Finally somebody has outdone Coulter. The central claim of The Enemy at Home is that American liberals--not Al Qaeda--caused September 11...... To purloin a rhetorical device of the far left, it is American liberals who are, in D'Souza's eyes, the real terrorists. Bin Laden, in contrast, "is not so much a terrorist as he is a religious ideologue who has chosen terrorism as the most effective way to achieve his goals." The way to defeat terrorism is not to attack bin Laden, but to co-opt a more traditional variant of his Islamism and focus on the real enemy: liberals.

Evidently the culture wars are truly wars. American religious fundamentalists want to destroy our constitutional form of government and replace it with a theocracy. You know, like the one they have in Saudi Arabia. They want the Constitution to follow external morality. All our freedoms would be replaced with obedience - whatever that means.

Is this conservatism? Sullivan does not think so. I don't see how anyone could think so. This is the worst form of subversiveness. Ever since our country was born, conservatives and liberals have been busy fighting the battle of ideas - something that happens in all thriving democracies. We called each other names. But none of us wanted to get rid of the other side so our ideas would remain supreme.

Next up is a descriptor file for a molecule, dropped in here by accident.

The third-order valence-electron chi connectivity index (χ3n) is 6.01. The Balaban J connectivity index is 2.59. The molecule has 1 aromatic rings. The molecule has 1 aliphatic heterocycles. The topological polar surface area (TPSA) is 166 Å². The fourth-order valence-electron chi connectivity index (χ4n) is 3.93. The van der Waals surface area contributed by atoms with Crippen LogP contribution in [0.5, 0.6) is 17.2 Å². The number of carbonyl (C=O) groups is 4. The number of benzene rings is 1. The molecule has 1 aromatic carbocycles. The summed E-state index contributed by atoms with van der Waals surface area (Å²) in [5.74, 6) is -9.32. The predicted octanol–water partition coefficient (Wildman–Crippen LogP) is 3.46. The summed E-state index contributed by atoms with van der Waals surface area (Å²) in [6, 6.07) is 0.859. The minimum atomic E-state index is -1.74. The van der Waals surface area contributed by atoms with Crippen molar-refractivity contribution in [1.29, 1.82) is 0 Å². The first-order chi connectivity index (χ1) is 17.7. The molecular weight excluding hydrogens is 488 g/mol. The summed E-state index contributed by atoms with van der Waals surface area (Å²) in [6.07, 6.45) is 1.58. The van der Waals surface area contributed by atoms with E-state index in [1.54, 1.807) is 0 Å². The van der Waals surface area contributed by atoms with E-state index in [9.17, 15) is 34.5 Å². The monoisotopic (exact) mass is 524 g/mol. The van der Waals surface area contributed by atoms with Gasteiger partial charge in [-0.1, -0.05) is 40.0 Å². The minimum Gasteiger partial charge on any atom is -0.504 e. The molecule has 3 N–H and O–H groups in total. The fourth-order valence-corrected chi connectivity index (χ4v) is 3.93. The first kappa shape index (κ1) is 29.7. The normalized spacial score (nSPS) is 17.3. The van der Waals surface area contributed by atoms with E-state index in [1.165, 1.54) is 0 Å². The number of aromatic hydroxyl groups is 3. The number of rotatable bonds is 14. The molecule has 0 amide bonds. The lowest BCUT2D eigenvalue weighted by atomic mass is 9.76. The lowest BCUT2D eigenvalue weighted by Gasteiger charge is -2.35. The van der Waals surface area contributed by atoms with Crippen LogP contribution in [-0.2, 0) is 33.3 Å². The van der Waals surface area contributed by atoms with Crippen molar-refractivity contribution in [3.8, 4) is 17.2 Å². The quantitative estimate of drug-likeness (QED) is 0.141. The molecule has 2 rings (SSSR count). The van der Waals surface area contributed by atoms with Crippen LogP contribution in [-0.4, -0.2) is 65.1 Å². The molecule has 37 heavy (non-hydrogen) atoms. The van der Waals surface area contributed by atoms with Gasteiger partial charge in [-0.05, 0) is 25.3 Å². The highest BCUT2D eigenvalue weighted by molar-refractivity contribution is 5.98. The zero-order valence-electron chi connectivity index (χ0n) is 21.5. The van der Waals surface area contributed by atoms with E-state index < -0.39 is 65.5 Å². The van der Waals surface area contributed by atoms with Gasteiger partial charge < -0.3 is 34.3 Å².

D'Souza claims the left is responsible for 9/11. He thinks that liberals like me brought about the slaughter of 3000 people. He is accusing me and other liberals of murder. And he wants to erase us. Worse, he wants to combine with our current enemies in order to get rid of the liberals, who in addition to their 9/11 perfidy want to prevent the U.S. from marching towards theocracy.

Who is the enemy at home? Liberals? Ridiculous. The enemy at home is D'Souza and other fundamentalists who want to introduce social conservative Wahhibism in America.

Posted by Paul Siegel at March 20, 2007 6:28 PM
Comments
Comment #212920

Interesting insight to the RRR mind (Rabid Rightwing Reprobates) For a while I felt bad about my flame out in the Darfur thread. No longer.

Posted by: Dave1-20-2009 at March 20, 2007 7:19 PM
Comment #212922

Paul,

Something we can agree upon!

The sad part are the poor individuals who are just hoping for an answer to their troubles in life and end up being used by the insane fundameltalists who actually believe an invisible man is looking down upon everything they do judging them like a crazed Santa Clause…